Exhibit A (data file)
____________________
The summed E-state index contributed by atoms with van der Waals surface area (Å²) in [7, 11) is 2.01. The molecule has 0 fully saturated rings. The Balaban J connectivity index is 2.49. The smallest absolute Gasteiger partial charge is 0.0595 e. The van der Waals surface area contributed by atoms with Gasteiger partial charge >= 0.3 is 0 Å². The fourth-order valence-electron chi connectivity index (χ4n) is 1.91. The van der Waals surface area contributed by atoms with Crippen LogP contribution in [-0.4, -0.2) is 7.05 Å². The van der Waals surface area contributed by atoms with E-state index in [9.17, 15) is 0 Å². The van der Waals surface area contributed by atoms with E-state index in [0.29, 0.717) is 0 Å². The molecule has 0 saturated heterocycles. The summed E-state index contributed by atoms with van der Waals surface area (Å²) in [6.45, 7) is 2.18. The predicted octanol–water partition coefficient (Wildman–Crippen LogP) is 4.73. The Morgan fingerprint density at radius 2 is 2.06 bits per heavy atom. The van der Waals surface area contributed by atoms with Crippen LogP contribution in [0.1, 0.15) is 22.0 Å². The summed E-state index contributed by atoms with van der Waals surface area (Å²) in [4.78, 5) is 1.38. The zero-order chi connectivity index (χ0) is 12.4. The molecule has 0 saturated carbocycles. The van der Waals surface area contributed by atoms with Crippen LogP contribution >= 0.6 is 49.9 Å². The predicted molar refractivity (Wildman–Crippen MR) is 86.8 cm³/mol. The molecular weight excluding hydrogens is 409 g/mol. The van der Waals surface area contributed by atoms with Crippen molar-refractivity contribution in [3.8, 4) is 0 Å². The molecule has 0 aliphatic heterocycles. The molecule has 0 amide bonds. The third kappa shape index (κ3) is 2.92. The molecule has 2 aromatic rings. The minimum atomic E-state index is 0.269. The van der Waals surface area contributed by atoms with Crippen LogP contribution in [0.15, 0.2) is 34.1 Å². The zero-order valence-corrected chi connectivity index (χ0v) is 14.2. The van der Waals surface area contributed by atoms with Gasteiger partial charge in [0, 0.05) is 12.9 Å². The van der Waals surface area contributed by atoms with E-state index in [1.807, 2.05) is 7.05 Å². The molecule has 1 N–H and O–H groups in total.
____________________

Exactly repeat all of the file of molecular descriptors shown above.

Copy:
The summed E-state index contributed by atoms with van der Waals surface area (Å²) in [7, 11) is 2.01. The molecule has 0 fully saturated rings. The Balaban J connectivity index is 2.49. The smallest absolute Gasteiger partial charge is 0.0595 e. The van der Waals surface area contributed by atoms with Gasteiger partial charge >= 0.3 is 0 Å². The fourth-order valence-electron chi connectivity index (χ4n) is 1.91. The van der Waals surface area contributed by atoms with Crippen LogP contribution in [-0.4, -0.2) is 7.05 Å². The van der Waals surface area contributed by atoms with E-state index in [9.17, 15) is 0 Å². The van der Waals surface area contributed by atoms with E-state index in [0.29, 0.717) is 0 Å². The molecule has 0 saturated heterocycles. The summed E-state index contributed by atoms with van der Waals surface area (Å²) in [6.45, 7) is 2.18. The predicted octanol–water partition coefficient (Wildman–Crippen LogP) is 4.73. The Morgan fingerprint density at radius 2 is 2.06 bits per heavy atom. The van der Waals surface area contributed by atoms with Crippen LogP contribution in [0.1, 0.15) is 22.0 Å². The summed E-state index contributed by atoms with van der Waals surface area (Å²) in [4.78, 5) is 1.38. The zero-order chi connectivity index (χ0) is 12.4. The molecule has 0 saturated carbocycles. The van der Waals surface area contributed by atoms with Crippen LogP contribution >= 0.6 is 49.9 Å². The predicted molar refractivity (Wildman–Crippen MR) is 86.8 cm³/mol. The molecular weight excluding hydrogens is 409 g/mol. The van der Waals surface area contributed by atoms with Crippen molar-refractivity contribution in [3.8, 4) is 0 Å². The molecule has 0 aliphatic heterocycles. The molecule has 0 amide bonds. The third kappa shape index (κ3) is 2.92. The molecule has 2 aromatic rings. The minimum atomic E-state index is 0.269. The van der Waals surface area contributed by atoms with Crippen LogP contribution in [0.15, 0.2) is 34.1 Å². The zero-order valence-corrected chi connectivity index (χ0v) is 14.2. The van der Waals surface area contributed by atoms with Gasteiger partial charge in [0, 0.05) is 12.9 Å². The van der Waals surface area contributed by atoms with E-state index in [1.807, 2.05) is 7.05 Å². The molecule has 1 N–H and O–H groups in total.